Sunday, March 1, 2015

Exceptional Romanians and Their Amazing Country

Voronet Monastery Photo: Wikipedia
These days Romania receives bad press and Romanians are preceded by an unfair and negative reputation across the European Union thanks to its large indigenous gypsy population that travels to Western Europe in search of jobs and lucrative activities and businesses, legal or illegal.

You can only punish a person or a nation so much before that punishment starts to invade who they are, so I decided to write a short article highlighting some of the famous people and facts that are seldom mentioned or known about Romania. Truenomads.com has more interesting trivia and links for the curious traveler in search of history.


Peles Castle Photo: Ileana Johnson 2012
I wrote about Peles Castle in my newest book, Communism 2.0. Peles Castle, the royal residence and now a museum, with its first corner stone erected in 1875, was the first European Castle to have self-generated electricity and heat in 1888 which are still operational today. But during Ceausescu’s brutal socialist/communist regime, the rural population survived by oil lamps.

The town of Timisoara was the first European city that used electricity in 1884 to illuminate its streets, second after New York City. In 1869 Timisoara was also the first European city to operate trams pulled by horses.

Brasov - Black Church
The largest gothic church located in Eastern Europe is The Black Church in Brasov. Built in 1380 and partially destroyed by a fire in 1689, hence its name, the Black Church has an organ with 4,000 pipes and a bell that weighs 6.3 tons.

The tallest wooden church in the world (78 meters) is located at Peri-Sapanta Monastery in Maramures. With its 7-meter cross weighing 455 kg, the church was built by Ion Macarie in 1766 for the Greco-Catholic community, to replace the previous stone church that stood there for 312 years.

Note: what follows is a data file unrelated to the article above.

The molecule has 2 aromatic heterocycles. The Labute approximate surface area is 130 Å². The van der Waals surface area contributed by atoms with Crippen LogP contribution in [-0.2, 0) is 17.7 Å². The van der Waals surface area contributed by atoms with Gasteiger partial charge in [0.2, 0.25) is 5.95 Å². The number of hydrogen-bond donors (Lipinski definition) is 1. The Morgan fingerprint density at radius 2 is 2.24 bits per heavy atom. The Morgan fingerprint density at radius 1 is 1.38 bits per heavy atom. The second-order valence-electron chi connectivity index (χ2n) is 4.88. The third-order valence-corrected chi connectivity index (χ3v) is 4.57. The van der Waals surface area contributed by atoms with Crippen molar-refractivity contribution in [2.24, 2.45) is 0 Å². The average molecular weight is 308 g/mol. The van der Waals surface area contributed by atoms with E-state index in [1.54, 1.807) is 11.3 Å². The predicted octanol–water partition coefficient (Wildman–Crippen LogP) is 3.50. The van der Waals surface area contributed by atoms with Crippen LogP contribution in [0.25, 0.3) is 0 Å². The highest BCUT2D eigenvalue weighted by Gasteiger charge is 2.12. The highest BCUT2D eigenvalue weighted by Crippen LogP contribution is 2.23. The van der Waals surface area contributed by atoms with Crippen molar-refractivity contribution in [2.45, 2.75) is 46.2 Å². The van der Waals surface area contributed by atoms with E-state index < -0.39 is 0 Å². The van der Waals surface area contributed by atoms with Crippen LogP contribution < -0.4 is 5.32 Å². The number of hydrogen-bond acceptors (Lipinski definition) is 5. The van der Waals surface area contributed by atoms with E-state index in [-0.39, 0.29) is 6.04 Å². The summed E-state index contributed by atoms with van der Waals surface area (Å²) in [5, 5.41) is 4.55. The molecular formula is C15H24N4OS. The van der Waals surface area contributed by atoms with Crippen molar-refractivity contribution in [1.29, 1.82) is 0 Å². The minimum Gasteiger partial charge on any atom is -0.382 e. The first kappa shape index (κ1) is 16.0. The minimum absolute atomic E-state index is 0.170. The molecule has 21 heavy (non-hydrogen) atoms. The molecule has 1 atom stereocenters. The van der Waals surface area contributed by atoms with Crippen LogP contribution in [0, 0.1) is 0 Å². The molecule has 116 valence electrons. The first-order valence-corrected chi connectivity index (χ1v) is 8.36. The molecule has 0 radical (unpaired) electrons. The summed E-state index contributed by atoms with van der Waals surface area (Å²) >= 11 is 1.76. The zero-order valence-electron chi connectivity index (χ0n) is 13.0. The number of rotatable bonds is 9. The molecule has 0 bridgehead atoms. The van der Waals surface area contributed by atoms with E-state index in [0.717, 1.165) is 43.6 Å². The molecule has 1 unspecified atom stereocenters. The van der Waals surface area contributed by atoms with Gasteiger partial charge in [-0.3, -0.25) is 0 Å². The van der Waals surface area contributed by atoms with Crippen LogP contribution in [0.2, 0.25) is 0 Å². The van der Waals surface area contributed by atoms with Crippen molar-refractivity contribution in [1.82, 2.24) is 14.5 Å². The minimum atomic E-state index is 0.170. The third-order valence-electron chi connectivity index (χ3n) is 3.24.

The Unitarian Church was founded in Transylvania, in western part of Romania, the birthplace of Francisc David in 1510.

The Voronet Monastery in Moldova is known by its moniker, the Sistine Chapel of the East. The Biblical figures painted inside and out have a folkloric twist and date back from 1488. The famous blue color of Voronet and the greens are as vivid today as they were when painted during the reign of Petru Rares.


Babes Mountain - The Sphinx
Photo: Wikipedia
Bucegi Mountains - Babele Photo: Wikipedia
The beautiful Carpathian Mountains with rare and interesting rock formations such as Babele and active mud volcanos are home to the most virgin forests in Europe with over 400 unique animal species, including the Black Goat and sixty percent of the European brown bear population.

Scarisoara Glacier Photo: Wikipedia
Romania is home to the second largest subterranean glacier in the world. Situated in the Apuseni Mountains, not far from the town of Campeni, the Scarisoara Cave (Pestera Scarisoara) was first mentioned in 1863 by the Austrian geographer, Adolf Schmididi, who drew the first map of the cave. The largest such glacier is in Slovakia. The glacier, jutting from the icy waters of the cave, at the 1150 m altitude, is 3000 years old, with a total surface of 5500 square meters of ice, as thick as 37 m in some places and as thin as 26 m in others. It is a cave explorer’s dream.

The best preserved natural wonder in Romania is the Danube Delta where the River Danube flows into the Black Sea. The Danube, originating from the Black Forest Mountains in Bavaria, flows into the sea, forming the second largest delta in Europe and the best preserved with 3,540 square kilometers of unusual fauna, flora, rivers, canals, swamps, lakes, and arbors with islands of reed.

The oldest Homo sapiens fossils, carbon-dated to 37,800-42,000 years ago, have been unearthed in the south-western part of Romania. It is an archeologist’s dream, amateur or professional, to join the many on-going digs around the country, finding evidence of Romania’s early history, and its ties to the Roman Empire and to the fights with the indigenous Dacians.

The discovery in 1961 by archeologist Nicolae Vlassa of three clay tablets with unusual inscriptions that predated the Sumerian writings from 3300 BC, convinced some archeologists and historians that the Tartaria tablets, dated around 5500 BC, could place the written language away from Mesopotamia to the Danube River area in Romania.